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Idaho wolf advocates challenge Wildlife Services in court
Idaho wolves

Idaho wolf advocates challenge Wildlife Services in court

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Wolves from the Welcome Creek pack prowl the Sapphire Mountains south of Missoula in this Montana Fish, Wildlife & Parks photo from 2011. Research over the past 10 years shows that non-lethal techniques and aggressive early response to livestock killings can effectively manage wolves.

A coalition of environmental groups has filed suit against the federal predator control program charged with shooting wolves in Idaho.

The wolf advocates claim USDA’s Wildlife Services hunters shot 21 wolves from airplanes in Idaho’s Lolo Zone on Feb. 10. That was in addition to dozens or hundreds more killed by traps or ground hunters to reduce livestock depredation or boost elk and deer populations. Idaho Department of Fish and Game reports documented 360 wolf kills in 2014, including 53 by Wildlife Services.

The coalition argues the federal program uses outdated science to justify the wolf hunts.

“Both the 2011 wolf environmental assessment and decision/FONSI (finding of no significant impact) are deeply flawed because Wildlife Services has never disclosed or analyzed how many wolves may be killed; the ecological impacts of doing so, even on central Idaho’s wildernesses; or the cumulative impacts of the agency’s killing combined with extensive private hunting and trapping,” coalition lawyers wrote in their suit, Western Watersheds Project et al vs. USDA Wildlife Services. The 2011 decision also neglects to consider impacts of Idaho state wolf hunting seasons that were authorized just months after the federal policy was adopted. The state hunting plan revised its objective from maintaining a population of 518-732 wolves down to 15 breeding pairs or 150 wolves.

“That’s one of the main reasons that we’re challenging it, doesn’t adopt new science that’s come out in last decade,” said Western Watersheds attorney Kristen Ruether. “They’re using decades-old science.”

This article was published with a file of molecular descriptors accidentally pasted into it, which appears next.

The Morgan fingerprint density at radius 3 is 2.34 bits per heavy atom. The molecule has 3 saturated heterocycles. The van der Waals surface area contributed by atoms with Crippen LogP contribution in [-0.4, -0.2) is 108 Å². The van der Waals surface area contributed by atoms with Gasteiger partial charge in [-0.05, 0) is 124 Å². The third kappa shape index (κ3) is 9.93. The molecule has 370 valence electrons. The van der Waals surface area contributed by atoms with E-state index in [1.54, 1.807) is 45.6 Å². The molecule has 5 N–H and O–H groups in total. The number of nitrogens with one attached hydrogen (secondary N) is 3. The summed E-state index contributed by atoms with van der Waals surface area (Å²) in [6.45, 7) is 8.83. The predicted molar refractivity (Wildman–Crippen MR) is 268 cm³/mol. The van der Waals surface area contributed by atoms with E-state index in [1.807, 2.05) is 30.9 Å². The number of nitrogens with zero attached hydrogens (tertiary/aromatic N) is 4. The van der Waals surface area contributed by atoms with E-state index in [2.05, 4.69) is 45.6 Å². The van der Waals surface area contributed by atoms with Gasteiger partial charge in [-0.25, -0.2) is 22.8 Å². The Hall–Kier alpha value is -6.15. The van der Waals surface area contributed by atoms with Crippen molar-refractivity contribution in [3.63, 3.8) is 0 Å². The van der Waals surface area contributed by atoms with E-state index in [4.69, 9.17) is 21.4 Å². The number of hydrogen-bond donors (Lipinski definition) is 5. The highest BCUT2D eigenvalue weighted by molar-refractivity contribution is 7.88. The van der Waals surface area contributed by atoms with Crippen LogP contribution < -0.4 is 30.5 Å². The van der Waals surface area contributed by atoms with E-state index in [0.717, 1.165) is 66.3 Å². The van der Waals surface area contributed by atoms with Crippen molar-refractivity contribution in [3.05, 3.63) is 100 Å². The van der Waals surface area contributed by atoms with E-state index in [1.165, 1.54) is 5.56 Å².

Meanwhile, studies in the past three years have raised questions about whether killing wolves is effective at preventing livestock depredation at all.

The suit asks the court to order Wildlife Services to do a new and more intensive environmental impact statement and halt its wolf-killing activity in the meantime. Western Watersheds was joined by the Center for Biological Diversity, Friends of the Clearwater, Wildearth Guardians and Predator Defense.

Gray wolves were extirpated from the continental U.S. in early 20th century. The Fish and Wildlife Service reintroduced wolves in remote areas of Idaho and Yellowstone National Park in 1994 and 1995. The wolves were protected under the federal Endangered Species Act until 2011, when Congress passed a provision removing their listed status in Idaho and Montana. However, FWS personnel were required to monitor the wolf populations for five years after turning them over to state management.

In early January, U.S. Forest Service officials found Idaho Department of Fish and Game workers improperly collared two wolves in the Frank Church-River of No Return Wilderness along the Montana border while carrying out a helicopter-assisted elk-collaring project. The agency reported the incident to the Forest Service, which suspended Idaho’s permission for further helicopter work in the wilderness pending a review of the state’s practices.

Idaho has also maintained a state-sponsored wolf-removal program in addition to a public wolf hunting season. 

The agency has 60 days to respond to the suit before a federal judge will schedule briefings or hearings in court. The case will be heard in Boise’s U.S. District Court.

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